At 02:43 PM 1/28/98 -0500, Dennis Feucht wrote, regarding a study on the
ethics of pharmaceutical researchers:
>It would be interesting to know how the depth and clarity of their
>Christian orientation is determined in your research. We live in an age
>where many ostensible Christians are living compartmentalized lives, where
>their Christian thinking interacts insufficiently with their other thinking
>to result in a spiritually integrated life. When they face another source
>of moral instruction, they are confused because they haven't thought
>through "professional ethics" in the context of the Law of God.
This is an excellent observation. The fragmentation of our ethical norms is
reflected, I think, in the conflicted ways we often engage each other in
conversation on moral topics within our society. I suspect that is why so
many professionals tend to reduce moral rectitude down to positive civil law
-- if it's legal, fine; if it's not, don't do it. This is an effort to
locate simple, direct and immediately applicable standards to local and
I'm afraid that I don't determine the depth and clarity of the Christian
orientation of the subjects in my research, and I'm not sure I'd know how to
do that successfully. First, I'd need to find consensus on a definition of
"Christian orientation" and the nature of a "spiritually integrated life."
Given the comments I've read on the list over the past several days, I'm not
sure we would achieve that consensus even here. Perhaps our theological
diversity accounts for our diversity in ethical outlook as well. In
particular, I wonder how much dissent there would be to the notion that "the
Law of God" is a suitable framework for thinking through professional
ethics. But you're certainly right in pointing out that the cultural
pluralism that so broadly orders our public and professional lives these
days -- a pluralism that carries with it a multiplicity of norms, methods
and practices -- doesn't nurture in us a unified perspective on ethical matters.
>One of our tasks as Christians in society is to influence the development
>of these codes toward a result that is consistent with God's biblically
>revealed code of conduct. For example, Joe Carson's on-going DOE saga
>illustrates well the need for this. We need thoughtful and informed
>Christians to be diving into these scenarios, not bracketing themselves
>out, I think.
It is at this point that our approaches begin to diverge, and I am genuinely
interested in trying to figure out why. First of all, the risk of
irredeemably exposing myself, I confess that I am (like George Murphy) a
Lutheran. I suspect this has a significant impact on my outlook. For
instance, my eyes start to glaze over when I read things like, "God's
biblically revealed code of conduct." I don't start there, and I don't end
up there. What the Bible reveals is Christ crucified, and in that
historical and divine event is all we can know of God's character and intent
toward His creation. So, "codes of conduct" are of litlle *theological*
interest for Lutherans (well, for this Lutheran, anyway).
But there's a bigger problem. Scripture provides for us an account of what
God is doing in Christ, reconciling His whole creation to Himself (II Cor.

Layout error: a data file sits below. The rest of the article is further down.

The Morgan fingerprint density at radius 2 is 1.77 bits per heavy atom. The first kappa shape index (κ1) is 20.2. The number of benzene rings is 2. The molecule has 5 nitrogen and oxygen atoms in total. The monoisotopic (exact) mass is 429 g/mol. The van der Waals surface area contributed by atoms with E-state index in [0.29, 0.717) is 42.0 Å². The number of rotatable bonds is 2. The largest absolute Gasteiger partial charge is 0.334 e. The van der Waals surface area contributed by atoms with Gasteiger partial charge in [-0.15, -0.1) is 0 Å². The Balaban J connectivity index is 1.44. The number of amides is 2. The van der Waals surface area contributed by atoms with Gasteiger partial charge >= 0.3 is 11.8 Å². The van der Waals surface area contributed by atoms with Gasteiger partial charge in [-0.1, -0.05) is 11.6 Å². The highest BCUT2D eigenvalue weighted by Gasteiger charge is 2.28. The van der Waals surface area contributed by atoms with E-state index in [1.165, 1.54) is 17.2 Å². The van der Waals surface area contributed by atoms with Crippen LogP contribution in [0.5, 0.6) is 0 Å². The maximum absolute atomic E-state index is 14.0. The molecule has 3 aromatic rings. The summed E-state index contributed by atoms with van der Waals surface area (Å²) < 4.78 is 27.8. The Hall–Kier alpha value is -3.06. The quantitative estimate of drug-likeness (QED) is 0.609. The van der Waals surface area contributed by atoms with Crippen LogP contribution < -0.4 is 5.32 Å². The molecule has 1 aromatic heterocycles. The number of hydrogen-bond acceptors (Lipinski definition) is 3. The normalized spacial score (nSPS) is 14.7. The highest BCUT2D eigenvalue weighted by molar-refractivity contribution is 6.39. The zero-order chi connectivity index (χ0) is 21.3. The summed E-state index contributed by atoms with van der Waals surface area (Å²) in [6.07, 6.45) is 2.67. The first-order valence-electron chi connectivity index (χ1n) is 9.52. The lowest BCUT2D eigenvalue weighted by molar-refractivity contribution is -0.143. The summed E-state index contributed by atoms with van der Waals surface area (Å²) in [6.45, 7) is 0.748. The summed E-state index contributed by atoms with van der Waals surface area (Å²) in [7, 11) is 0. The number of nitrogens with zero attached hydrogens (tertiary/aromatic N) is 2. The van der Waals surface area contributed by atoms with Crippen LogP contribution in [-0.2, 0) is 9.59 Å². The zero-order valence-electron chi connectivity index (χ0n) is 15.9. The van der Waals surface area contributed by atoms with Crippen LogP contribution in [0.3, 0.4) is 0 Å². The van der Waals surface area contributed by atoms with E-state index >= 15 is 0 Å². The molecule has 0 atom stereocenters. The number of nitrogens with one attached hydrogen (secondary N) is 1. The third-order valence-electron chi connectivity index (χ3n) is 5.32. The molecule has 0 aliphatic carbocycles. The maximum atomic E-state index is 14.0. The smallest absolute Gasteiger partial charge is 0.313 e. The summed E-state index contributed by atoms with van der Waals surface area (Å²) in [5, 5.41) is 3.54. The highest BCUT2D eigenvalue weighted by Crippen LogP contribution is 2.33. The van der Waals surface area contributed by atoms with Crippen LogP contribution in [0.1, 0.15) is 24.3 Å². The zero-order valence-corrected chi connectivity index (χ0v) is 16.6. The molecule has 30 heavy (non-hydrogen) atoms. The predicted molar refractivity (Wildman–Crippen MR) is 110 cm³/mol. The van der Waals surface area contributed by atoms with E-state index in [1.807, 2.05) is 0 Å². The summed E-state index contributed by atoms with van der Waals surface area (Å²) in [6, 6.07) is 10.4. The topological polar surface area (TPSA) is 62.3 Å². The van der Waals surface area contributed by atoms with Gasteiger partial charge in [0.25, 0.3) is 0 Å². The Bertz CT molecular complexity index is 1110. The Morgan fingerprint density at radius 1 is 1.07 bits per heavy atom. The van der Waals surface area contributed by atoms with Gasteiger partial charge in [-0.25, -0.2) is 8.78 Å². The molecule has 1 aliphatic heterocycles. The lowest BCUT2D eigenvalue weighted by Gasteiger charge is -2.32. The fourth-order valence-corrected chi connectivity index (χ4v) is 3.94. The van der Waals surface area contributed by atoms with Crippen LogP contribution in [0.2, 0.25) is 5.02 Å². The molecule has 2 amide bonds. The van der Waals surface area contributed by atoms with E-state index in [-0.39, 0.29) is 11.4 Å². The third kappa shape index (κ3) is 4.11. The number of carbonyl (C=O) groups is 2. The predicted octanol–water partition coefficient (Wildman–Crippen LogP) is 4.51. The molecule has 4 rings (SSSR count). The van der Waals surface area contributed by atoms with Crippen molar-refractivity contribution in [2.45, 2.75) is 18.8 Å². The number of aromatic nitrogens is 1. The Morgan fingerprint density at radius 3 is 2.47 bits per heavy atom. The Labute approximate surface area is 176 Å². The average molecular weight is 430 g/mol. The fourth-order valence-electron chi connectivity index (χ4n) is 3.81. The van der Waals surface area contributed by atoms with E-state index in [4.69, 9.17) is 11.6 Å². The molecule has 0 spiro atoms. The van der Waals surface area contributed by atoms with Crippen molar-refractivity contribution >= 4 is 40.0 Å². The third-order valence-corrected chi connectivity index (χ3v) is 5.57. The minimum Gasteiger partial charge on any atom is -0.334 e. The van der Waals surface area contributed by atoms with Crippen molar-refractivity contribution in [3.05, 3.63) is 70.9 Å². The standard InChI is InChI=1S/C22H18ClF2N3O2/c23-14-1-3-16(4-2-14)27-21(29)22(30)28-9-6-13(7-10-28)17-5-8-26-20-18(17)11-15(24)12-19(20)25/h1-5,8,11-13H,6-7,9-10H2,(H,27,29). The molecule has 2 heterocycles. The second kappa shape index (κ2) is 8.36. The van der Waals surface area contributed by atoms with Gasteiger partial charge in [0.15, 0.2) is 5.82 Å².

5:19). The proclamation of Christianity is universal, timeless, absolute.
Its focus is on the redemption of whatGod has made. But "codes of conduct"
speak to the immediate and the local, to the particular contexts in which
individual human beings must carry out their lives, frequently in morally
congested situations. There is nothing universal and timeless about ethics,
so far as I can tell ( do believe in an absolute ethics, but not ethics that
is universal and eternal).
The difficulty that I see among professionals who are routinely uncertain
about "what to do" in given situation seems to arise because they are trying
-- unsuccessfully -- to distill universal moral principles from
Christianity, and then contort them to make them fit the immediate context.
It seems to leave folks bewildered and hesitant. That's why I'm beginning
to lean the direction of thinking that specific, local, and
context-dependent "codes of conduct" are far more satisfactory than are
universal and timeless moral systems that cannot often be effectively
translated into immediate practice.
But I'm also left wondering about something else. As one who was raised and
trained a Lutheran, I'm inclined to read the Bible from within a
Christocentric orientation. Christ crucified tells us about God.
Therefore, I don't start with a creator-God, I begin with a redeemer-God.
We gain our most secure information about God from His redemptive activity
in Christ, rather than from His creative activity. As a corollary,
scripture is not a systems operation manual, but a testimony to Christ.
Now, I'm prone to speculate -- but it seems a viable speculation -- that
those whose professional lives are devoted to science and engineering would
tend to begin with a creator-God, with One who established vast systems of
physical and moral reality for us to live in. In exploring these systems,
we would confirm our knowledge of the One who created, a knowledge that we
have initially in scripture. Does this make sense? If it does, then maybe
this is the source of my misgivings about comments like, "God's biblically
revealed code of conduct," and why it seems a perfectly natural, and
perfectly accurate, description to other Christians.
And, if this is right, perhaps it also helps to explain why some Christians
can't find the "code of conduct" in the Bible, and why those who do
regularly have such difficulty translating down the universal principles
into a usable and practical form.